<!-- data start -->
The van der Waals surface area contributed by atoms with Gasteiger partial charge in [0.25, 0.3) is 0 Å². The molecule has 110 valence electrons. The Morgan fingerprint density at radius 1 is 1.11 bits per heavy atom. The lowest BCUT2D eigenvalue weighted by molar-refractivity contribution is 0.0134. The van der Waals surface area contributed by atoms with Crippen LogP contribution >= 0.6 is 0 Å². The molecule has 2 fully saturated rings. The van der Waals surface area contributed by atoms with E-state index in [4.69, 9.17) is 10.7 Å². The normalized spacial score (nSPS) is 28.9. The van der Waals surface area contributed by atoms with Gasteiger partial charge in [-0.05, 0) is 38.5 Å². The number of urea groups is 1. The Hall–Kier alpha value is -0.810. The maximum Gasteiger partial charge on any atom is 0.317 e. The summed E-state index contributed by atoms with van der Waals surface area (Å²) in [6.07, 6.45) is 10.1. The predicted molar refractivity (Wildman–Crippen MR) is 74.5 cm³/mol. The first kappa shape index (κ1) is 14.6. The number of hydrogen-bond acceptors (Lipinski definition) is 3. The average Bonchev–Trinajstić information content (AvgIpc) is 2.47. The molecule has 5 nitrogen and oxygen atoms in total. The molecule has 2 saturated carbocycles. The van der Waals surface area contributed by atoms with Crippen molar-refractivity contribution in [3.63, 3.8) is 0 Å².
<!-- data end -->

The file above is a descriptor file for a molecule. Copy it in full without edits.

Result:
The van der Waals surface area contributed by atoms with Gasteiger partial charge in [0.25, 0.3) is 0 Å². The molecule has 110 valence electrons. The Morgan fingerprint density at radius 1 is 1.11 bits per heavy atom. The lowest BCUT2D eigenvalue weighted by molar-refractivity contribution is 0.0134. The van der Waals surface area contributed by atoms with Crippen LogP contribution >= 0.6 is 0 Å². The molecule has 2 fully saturated rings. The van der Waals surface area contributed by atoms with E-state index in [4.69, 9.17) is 10.7 Å². The normalized spacial score (nSPS) is 28.9. The van der Waals surface area contributed by atoms with Gasteiger partial charge in [-0.05, 0) is 38.5 Å². The number of urea groups is 1. The Hall–Kier alpha value is -0.810. The maximum Gasteiger partial charge on any atom is 0.317 e. The summed E-state index contributed by atoms with van der Waals surface area (Å²) in [6.07, 6.45) is 10.1. The predicted molar refractivity (Wildman–Crippen MR) is 74.5 cm³/mol. The first kappa shape index (κ1) is 14.6. The number of hydrogen-bond acceptors (Lipinski definition) is 3. The average Bonchev–Trinajstić information content (AvgIpc) is 2.47. The molecule has 5 nitrogen and oxygen atoms in total. The molecule has 2 saturated carbocycles. The van der Waals surface area contributed by atoms with Crippen molar-refractivity contribution in [3.63, 3.8) is 0 Å².